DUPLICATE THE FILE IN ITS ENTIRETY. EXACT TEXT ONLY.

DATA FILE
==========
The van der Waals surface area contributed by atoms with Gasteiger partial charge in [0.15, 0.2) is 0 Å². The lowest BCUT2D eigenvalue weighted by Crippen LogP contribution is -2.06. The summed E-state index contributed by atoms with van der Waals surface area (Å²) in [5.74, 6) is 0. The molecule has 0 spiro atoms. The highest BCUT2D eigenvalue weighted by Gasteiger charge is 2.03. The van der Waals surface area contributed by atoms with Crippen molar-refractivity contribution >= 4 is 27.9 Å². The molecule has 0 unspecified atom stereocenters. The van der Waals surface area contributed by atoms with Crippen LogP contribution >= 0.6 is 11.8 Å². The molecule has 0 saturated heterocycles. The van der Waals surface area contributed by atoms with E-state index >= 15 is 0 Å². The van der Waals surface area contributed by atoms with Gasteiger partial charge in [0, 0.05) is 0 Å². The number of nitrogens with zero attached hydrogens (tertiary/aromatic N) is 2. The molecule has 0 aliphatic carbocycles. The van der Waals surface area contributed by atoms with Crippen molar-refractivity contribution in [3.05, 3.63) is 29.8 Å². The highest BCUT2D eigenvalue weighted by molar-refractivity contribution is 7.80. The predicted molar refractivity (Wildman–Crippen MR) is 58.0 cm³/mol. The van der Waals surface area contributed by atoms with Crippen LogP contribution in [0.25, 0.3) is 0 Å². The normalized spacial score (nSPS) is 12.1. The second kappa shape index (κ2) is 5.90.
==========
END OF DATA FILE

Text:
The van der Waals surface area contributed by atoms with Gasteiger partial charge in [0.15, 0.2) is 0 Å². The lowest BCUT2D eigenvalue weighted by Crippen LogP contribution is -2.06. The summed E-state index contributed by atoms with van der Waals surface area (Å²) in [5.74, 6) is 0. The molecule has 0 spiro atoms. The highest BCUT2D eigenvalue weighted by Gasteiger charge is 2.03. The van der Waals surface area contributed by atoms with Crippen molar-refractivity contribution >= 4 is 27.9 Å². The molecule has 0 unspecified atom stereocenters. The van der Waals surface area contributed by atoms with Crippen LogP contribution >= 0.6 is 11.8 Å². The molecule has 0 saturated heterocycles. The van der Waals surface area contributed by atoms with E-state index >= 15 is 0 Å². The van der Waals surface area contributed by atoms with Gasteiger partial charge in [0, 0.05) is 0 Å². The number of nitrogens with zero attached hydrogens (tertiary/aromatic N) is 2. The molecule has 0 aliphatic carbocycles. The van der Waals surface area contributed by atoms with Crippen molar-refractivity contribution in [3.05, 3.63) is 29.8 Å². The highest BCUT2D eigenvalue weighted by molar-refractivity contribution is 7.80. The predicted molar refractivity (Wildman–Crippen MR) is 58.0 cm³/mol. The van der Waals surface area contributed by atoms with Crippen LogP contribution in [0.25, 0.3) is 0 Å². The normalized spacial score (nSPS) is 12.1. The second kappa shape index (κ2) is 5.90.